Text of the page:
BROOKLINE, Mass – When the U.S. Open returns to The Country Club on June 16, the course won’t play the same as it did when the Brookline club last hosted the prestigious event in 1988.
Jeff Hall, USGA Managing Director of Rules and Open Championships, is excited about the changes.
The routing is different than in 1988 when there was a one-tee start. Since 2002, golfers in the U.S. Open have started on the first and 10th tees in the first two rounds. In 1988, the U.S. Open at TCC played to a par of 71. This year, par will be 70 even though the course will stretch to 7,381 yards, about 250 more than 34 years ago.
The USGA will use 15 holes from TCC’s main course and four from its nine-hole Primrose course to form the other three holes.
Much of Primrose No. 1 and the green of No. 2 will be combined to form the 490-yard, par 4 13th hole for the championship. Primrose’s 425-yard, par-4 No. 9 will be No. 9 on the championship course and Primrose’s 625-yard, No. 8 will be used as the 14th hole on the championship course.
The par-3, 131-yard 11th hole will be used, but the par-4, 432-yard fourth hole won’t be. It was the other way around in 1988. The broadcast compound will be located on part of the fourth hole.
Hall likes the addition of the 11th hole and he called it one of his favorites at TCC because just about every golfer can relate to playing a 131-yard hole.
“They can actually do it,” he said. “A 260-yard par 3, well, not so much. That’s a two-shot par 4 for me now. But on a 131-yard par 3, everybody can figure out what club they would hit. Maybe it’s a 7-wood for somebody and it will be a wedge for the best players in the world, but everybody that connects with the U.S. Open connects with that shot.”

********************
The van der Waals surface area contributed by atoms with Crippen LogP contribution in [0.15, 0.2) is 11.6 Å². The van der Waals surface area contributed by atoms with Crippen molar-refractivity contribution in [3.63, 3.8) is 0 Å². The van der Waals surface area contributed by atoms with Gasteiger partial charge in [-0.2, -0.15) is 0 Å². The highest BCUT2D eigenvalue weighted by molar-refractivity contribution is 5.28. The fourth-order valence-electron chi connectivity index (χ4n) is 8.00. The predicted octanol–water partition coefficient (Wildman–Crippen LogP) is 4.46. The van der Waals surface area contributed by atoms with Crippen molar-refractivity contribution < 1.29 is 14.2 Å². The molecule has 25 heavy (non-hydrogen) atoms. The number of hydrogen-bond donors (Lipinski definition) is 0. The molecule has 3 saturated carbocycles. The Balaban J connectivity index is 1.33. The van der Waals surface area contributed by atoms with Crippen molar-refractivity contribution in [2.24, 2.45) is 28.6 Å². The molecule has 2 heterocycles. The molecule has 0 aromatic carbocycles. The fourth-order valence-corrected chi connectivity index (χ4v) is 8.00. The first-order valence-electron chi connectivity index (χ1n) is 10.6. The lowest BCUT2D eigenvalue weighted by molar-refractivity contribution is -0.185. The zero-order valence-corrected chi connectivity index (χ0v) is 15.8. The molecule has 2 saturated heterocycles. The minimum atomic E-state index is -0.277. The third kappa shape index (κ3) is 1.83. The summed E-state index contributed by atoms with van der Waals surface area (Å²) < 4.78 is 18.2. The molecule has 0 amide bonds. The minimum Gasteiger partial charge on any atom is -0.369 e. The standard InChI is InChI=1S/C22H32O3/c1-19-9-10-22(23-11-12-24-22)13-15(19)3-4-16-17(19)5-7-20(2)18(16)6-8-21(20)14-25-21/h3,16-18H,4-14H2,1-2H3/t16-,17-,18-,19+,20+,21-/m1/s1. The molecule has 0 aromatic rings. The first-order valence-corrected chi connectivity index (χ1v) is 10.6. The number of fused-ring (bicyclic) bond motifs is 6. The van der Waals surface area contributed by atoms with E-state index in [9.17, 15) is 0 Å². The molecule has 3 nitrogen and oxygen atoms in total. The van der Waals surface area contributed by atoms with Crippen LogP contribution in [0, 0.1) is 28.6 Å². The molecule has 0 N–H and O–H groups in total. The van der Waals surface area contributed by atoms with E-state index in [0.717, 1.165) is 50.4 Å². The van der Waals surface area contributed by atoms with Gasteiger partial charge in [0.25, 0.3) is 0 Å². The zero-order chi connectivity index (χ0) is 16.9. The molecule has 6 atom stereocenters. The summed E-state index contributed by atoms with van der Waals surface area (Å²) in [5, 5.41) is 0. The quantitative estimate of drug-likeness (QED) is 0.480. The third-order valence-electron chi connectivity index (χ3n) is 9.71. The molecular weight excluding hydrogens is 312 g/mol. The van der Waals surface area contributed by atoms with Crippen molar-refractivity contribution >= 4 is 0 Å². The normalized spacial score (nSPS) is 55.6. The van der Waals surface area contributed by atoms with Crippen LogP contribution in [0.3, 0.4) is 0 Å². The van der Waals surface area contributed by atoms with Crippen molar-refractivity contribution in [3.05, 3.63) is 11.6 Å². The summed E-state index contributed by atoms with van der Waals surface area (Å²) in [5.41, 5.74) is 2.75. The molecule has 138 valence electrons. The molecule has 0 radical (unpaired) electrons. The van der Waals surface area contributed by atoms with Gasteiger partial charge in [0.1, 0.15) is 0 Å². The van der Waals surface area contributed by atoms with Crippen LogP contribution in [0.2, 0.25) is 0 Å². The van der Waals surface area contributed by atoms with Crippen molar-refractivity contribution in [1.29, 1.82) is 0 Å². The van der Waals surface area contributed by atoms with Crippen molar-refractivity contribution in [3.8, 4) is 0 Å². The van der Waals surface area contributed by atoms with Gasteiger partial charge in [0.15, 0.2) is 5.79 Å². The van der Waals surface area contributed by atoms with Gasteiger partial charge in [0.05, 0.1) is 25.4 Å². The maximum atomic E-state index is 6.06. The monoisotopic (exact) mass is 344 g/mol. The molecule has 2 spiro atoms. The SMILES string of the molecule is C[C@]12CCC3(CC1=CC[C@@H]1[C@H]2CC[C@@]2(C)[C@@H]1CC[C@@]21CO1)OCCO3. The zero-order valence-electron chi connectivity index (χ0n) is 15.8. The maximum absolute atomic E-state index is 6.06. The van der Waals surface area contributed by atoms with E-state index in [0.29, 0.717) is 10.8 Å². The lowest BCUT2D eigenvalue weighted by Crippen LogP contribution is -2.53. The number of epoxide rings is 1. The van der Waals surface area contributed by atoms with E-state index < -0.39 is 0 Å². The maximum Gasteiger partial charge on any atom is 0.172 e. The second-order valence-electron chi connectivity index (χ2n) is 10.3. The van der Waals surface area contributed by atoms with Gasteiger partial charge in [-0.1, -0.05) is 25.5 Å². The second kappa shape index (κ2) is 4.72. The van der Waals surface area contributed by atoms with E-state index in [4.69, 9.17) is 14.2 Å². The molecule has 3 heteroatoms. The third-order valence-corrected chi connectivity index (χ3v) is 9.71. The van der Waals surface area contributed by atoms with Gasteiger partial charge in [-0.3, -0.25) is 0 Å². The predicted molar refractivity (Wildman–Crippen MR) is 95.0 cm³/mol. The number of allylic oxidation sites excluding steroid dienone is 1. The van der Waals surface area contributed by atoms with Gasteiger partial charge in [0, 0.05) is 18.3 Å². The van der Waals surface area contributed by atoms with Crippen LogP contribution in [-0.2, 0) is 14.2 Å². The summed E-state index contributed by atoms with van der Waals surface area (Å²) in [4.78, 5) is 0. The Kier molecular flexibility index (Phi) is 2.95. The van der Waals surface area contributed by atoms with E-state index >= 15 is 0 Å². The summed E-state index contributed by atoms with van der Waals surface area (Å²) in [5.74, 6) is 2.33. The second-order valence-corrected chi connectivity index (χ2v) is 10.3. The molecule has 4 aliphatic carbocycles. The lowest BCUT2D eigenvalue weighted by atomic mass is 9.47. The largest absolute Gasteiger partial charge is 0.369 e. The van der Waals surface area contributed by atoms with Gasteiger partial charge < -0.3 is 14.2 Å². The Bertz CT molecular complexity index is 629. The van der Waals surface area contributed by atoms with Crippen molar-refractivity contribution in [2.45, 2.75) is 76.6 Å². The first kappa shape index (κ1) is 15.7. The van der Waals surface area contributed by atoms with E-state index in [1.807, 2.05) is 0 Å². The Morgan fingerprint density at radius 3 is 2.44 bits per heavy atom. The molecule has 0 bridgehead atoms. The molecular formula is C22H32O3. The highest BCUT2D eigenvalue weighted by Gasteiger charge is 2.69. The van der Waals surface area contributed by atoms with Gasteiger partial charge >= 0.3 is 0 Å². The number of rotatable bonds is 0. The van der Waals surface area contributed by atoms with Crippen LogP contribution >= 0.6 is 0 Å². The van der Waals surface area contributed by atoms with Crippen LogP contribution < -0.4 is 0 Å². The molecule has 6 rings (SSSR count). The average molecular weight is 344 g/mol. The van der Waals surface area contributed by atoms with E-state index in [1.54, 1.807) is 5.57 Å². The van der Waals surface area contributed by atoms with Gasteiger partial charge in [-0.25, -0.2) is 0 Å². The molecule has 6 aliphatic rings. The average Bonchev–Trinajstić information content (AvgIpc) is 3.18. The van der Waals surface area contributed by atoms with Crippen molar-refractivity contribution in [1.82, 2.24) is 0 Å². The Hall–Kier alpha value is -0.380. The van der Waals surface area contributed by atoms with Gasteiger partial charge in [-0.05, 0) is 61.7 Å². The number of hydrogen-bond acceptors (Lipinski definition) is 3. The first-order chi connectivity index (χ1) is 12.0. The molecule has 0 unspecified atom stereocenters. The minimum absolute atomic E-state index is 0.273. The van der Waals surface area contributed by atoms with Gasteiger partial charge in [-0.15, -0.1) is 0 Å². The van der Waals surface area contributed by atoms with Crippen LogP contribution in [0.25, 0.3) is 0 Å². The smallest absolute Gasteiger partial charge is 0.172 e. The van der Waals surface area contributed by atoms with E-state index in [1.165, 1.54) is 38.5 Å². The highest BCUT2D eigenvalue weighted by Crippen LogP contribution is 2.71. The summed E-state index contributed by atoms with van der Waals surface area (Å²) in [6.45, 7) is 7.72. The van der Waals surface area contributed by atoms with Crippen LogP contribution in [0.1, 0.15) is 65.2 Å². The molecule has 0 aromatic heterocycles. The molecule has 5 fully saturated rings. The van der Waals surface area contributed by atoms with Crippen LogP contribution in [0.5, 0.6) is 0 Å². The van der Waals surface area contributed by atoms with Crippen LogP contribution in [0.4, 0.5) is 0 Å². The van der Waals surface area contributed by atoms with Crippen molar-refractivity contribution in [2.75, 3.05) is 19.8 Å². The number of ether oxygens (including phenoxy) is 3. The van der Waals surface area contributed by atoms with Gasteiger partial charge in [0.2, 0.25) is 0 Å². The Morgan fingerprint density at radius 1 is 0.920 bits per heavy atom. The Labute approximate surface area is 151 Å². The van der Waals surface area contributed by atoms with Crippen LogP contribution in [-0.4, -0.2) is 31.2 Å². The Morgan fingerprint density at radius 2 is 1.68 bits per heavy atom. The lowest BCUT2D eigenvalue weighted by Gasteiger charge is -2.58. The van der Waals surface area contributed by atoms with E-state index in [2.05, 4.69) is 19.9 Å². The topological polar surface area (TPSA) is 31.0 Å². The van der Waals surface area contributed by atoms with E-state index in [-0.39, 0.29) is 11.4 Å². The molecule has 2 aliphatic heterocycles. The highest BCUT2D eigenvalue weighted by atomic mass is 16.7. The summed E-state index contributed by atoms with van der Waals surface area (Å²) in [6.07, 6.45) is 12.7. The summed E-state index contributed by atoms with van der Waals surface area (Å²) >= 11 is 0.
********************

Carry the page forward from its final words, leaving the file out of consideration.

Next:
The 10th hole was a 515-yard par 5 in 1988, but will be a 499-yard par 4 this year. The 14th hole was a 450-yard par 4 in 1988, but will play as a 619-yard, par 5 this year. Architect Gil Hanse moved the tee back.
“It’s an adult golf hole,” Hall said. “If you do not drive it in the fairway there, you will have a real challenge to get it up on the plateau to play your little, short, third shot.”
When Curtis Strange won at TCC in 1988, he used a 2-iron or a 3-iron and a 9-iron on the 310-yard, downhill par-4 fifth hole.
“Nobody plays golf that way anymore,” Hall said. “We’ll see what they’ll do. I’m really fascinated to see how the modern golfer plays that particular hole. The Country Club is an old-school golf course. Small greens, very tight fairways. How is this modern golfer going to adapt to that or are they just going to let it rip?”
TCC was built to fit holes into the land the way it was. Caterpillar tractors didn’t clear anything so TCC has some blind tee shots that modern golfers may not be used to hitting. Hall pointed out that Paul Azinger once told him that shots are only blind once – the first time someone hits them. After that, the golfer needs to figure it out.
“It will be interesting to see how the modern golfer adapts to this old-school golf course,” Hall said.
As usual for the U.S. Open, the rough will be punishing.
“When players start mumbling about the rough,” Hall said, “I remind them that we cut the fairways every single day, sometimes twice.”
In other words, hit it straight. Fairways will range from 22 or 24 yards wide up to 38 yards wide.
“But if you get it off that fairway, there’s going to be some rough and that’s the idea,” Hall said. “We want to place a premium on driving the golf ball.”
Another change from 1988 is the playoff format. When each of the previous three U.S. Open championships were held at TCC, playoffs lasted 18 holes. Now they’re only two holes and if the players are still tied, the playoff extends into sudden death holes.
In 1913, amateur Francis Ouimet of Brookline defeated Britons Ted Ray and Harry Vardon in an 18-hole playoff at TCC.
In 1963, Julius Boros defeated Jacky Cupit and Arnold Palmer in an 18-hole playoff in the U.S. Open at TCC.
In 1988, Curtis Strange defeated Nick Faldo in an 18-hole playoff.
On the web: USOpen.com